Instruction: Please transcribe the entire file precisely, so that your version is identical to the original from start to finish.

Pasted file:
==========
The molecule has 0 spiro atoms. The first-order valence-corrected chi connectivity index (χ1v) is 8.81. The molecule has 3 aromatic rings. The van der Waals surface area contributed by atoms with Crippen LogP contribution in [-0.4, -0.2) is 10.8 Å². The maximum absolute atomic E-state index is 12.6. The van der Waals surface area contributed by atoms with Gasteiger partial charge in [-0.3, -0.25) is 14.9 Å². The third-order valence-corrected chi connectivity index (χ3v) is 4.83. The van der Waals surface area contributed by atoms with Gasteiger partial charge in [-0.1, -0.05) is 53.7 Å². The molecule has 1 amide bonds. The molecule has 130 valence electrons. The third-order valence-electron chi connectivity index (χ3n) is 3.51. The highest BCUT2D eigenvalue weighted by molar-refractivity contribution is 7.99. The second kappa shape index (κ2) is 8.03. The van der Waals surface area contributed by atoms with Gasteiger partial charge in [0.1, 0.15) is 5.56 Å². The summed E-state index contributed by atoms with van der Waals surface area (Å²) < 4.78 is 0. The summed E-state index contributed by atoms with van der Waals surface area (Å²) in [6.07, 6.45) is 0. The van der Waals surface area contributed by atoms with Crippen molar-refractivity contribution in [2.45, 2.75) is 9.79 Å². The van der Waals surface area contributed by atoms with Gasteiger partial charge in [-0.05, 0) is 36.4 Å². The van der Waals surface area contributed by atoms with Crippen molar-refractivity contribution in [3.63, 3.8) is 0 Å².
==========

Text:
The molecule has 0 spiro atoms. The first-order valence-corrected chi connectivity index (χ1v) is 8.81. The molecule has 3 aromatic rings. The van der Waals surface area contributed by atoms with Crippen LogP contribution in [-0.4, -0.2) is 10.8 Å². The maximum absolute atomic E-state index is 12.6. The van der Waals surface area contributed by atoms with Gasteiger partial charge in [-0.3, -0.25) is 14.9 Å². The third-order valence-corrected chi connectivity index (χ3v) is 4.83. The van der Waals surface area contributed by atoms with Gasteiger partial charge in [-0.1, -0.05) is 53.7 Å². The molecule has 1 amide bonds. The molecule has 130 valence electrons. The third-order valence-electron chi connectivity index (χ3n) is 3.51. The highest BCUT2D eigenvalue weighted by molar-refractivity contribution is 7.99. The second kappa shape index (κ2) is 8.03. The van der Waals surface area contributed by atoms with Gasteiger partial charge in [0.1, 0.15) is 5.56 Å². The summed E-state index contributed by atoms with van der Waals surface area (Å²) < 4.78 is 0. The summed E-state index contributed by atoms with van der Waals surface area (Å²) in [6.07, 6.45) is 0. The van der Waals surface area contributed by atoms with Crippen molar-refractivity contribution in [2.45, 2.75) is 9.79 Å². The van der Waals surface area contributed by atoms with Gasteiger partial charge in [-0.05, 0) is 36.4 Å². The van der Waals surface area contributed by atoms with Crippen molar-refractivity contribution in [3.63, 3.8) is 0 Å².